Monday, July 03, 2000

Engineers say terrace may have had flaw


Winery structure doesn't appear to have been overloaded, they say

By
The Associated Press and The Cincinnati Enquirer

        MIDDLE BASS ISLAND, Ohio — Engineers think the collapse of a concrete terrace at an island winery in Lake Erie was caused by a structural problem, not an overload of people.

        The Lonz Winery was filled with revelers drinking and singing songs Saturday, but a day after the accident, which killed one and injured at least 75, the only sounds came from saws cutting through concrete.

        Caroline Willen, 35, of Maineville and seven friends from the Tristate were having a girls' weekend in Put-in-Bay — a popular getaway for southern Ohioans — when the deadly accident struck.

        “They were there, and then they weren't,” Ms. Willen said of the people standing on the terrace. “Everyone was having a good time; it's the last thing you expected.”

        It took 40 frantic, frightening minutes for the friends to find one another, she said from her home Sunday afternoon.

        None of them was injured, and it was unclear Sunday night whether any of the close to 30 people still hospitalized Sunday night were from the Tristate.

        Mark Reighard, 29, of Columbus, was killed in the accident, said Mike Drusbacky, deputy director of the Ottawa County Emergency Management Agency. A cause of death has not been determined, he said.

        Structural engineers Saturday night were able to look at the concrete flooring and the steel beams that supported the terrace floor, said Ottawa County Sheriff Craig Emahiser.

        “It looked to (them) to be a structural problem,” Sheriff Emahiser said.

        The winery is owned by Paramount Distilleries Inc. of Cincinnati, which also owns Meier's Wine Cellars in Silverton.

        The collapse left a 16-to

        18-foot hole in the floor of the lakefront terrace at Lonz Winery's century-old main building, a fortresslike mansion on the National Register of Historic Places.

        Authorities are convinced no bodies are still buried under the debris. Dogs have searched the rubble three times and found nothing.

        “Nobody was dancing in that area; the floor just gave out,” said Put-in-Bay Fire Chief Mark Wilhelm.

        Larry Read, of Milan, Mich., was playing piano at the winery as the crowd sang along to the Three Dog Night song “Joy to the World” just before the accident.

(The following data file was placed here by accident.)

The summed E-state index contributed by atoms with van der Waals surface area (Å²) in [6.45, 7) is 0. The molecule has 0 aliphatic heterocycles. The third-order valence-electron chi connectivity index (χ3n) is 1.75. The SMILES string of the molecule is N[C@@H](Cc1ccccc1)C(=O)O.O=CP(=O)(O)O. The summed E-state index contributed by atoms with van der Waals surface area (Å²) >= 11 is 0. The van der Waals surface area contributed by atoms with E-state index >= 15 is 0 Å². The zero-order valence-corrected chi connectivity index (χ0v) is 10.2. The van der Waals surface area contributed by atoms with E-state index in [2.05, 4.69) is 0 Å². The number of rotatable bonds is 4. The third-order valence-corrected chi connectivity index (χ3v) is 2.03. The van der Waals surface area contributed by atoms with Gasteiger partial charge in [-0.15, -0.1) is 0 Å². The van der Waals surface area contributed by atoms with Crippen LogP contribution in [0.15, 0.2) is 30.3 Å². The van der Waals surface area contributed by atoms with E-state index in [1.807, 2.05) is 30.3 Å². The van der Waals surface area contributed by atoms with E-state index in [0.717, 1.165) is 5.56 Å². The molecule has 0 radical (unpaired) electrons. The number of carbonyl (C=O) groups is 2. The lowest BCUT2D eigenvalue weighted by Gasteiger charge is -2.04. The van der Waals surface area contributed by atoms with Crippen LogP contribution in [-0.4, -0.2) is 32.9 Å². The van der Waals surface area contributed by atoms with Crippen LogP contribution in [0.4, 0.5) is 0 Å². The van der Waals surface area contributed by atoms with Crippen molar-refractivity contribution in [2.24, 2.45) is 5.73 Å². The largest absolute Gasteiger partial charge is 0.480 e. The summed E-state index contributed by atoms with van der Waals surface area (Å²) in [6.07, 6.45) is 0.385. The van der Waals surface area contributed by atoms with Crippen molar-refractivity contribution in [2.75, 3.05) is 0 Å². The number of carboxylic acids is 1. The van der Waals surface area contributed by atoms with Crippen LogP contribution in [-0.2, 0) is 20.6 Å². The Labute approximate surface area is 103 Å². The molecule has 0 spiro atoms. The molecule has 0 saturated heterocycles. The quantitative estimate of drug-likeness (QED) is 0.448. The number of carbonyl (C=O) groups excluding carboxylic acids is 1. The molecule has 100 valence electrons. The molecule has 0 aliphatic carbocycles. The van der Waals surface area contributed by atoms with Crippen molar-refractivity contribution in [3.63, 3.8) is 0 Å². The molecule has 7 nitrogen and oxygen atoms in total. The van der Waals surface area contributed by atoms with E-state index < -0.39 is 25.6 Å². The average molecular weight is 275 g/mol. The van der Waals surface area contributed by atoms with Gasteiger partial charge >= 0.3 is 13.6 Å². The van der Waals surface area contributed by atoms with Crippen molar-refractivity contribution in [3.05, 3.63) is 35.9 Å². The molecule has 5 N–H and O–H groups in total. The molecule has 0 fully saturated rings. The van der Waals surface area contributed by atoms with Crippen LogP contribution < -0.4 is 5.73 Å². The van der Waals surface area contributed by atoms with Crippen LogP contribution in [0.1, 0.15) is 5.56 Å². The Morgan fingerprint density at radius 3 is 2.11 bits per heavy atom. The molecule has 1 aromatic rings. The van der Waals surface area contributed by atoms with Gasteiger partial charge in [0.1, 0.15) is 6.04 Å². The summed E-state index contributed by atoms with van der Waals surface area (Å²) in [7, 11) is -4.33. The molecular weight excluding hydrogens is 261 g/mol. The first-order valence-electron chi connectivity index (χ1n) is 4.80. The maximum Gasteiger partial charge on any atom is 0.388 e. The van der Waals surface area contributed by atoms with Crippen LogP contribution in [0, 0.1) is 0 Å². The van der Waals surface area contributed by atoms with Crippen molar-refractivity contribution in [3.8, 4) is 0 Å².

“It was a gorgeous afternoon. Everybody was enjoying the day,” Mr. Read said. “It was extremely crowded — a typical holiday weekend.”

        After he was told of the accident, Mr. Read said he ran from the stage to the edge of the terrace.

        “I looked down in the hole and there were people just laying down there. It was almost like they were moving in slow motion,” Mr. Read said.

        He said it was quiet and he couldn't hear anybody screaming.

        After rescuers arrived, he led about 70 uninjured people in prayer, Mr. Read said.

        “The winery and all of the customers did everything they could to help those suffering,” he said.

        Emergency crews arrived within 10 minutes of getting the call, Chief Wilhelm said. When they got there everybody had already been pulled out of the 20-foot-deep hole by people in the crowd, he said.

        Tom Neagle, 50, of Chicago, said there were four or five doctors on the island that showed up right away.

        “We got as many people as we could free from the debris that was on top of them. Everybody came together; it was pretty amazing,” Mr. Neagle said. “Thank God there were those doctors. That probably saved a lot of people.”

        There were a couple of thousand people at the winery Saturday, but only 100 were on the 25-by-20-foot terrace where the 4-inch-thick floor collapsed, said Put-in-Bay Police Chief Jim Lang.

        About 30 of the injured were still in five area hospitals Sunday, including a half-dozen in serious or critical condition.

        Sheriff Emahiser said the terrace was built in 1964 and he wasn't sure when it was last inspected.

        Ms. Willen talked her friends into making the trip north because Lonz was supposed to close after this year.

        “That's part of the Put-in-Bay experience,” she said.

        The state is buying the site for $6.75 million for a park that will feature nature trails and eventually could have a campground, swimming beach and resort lodge.

       



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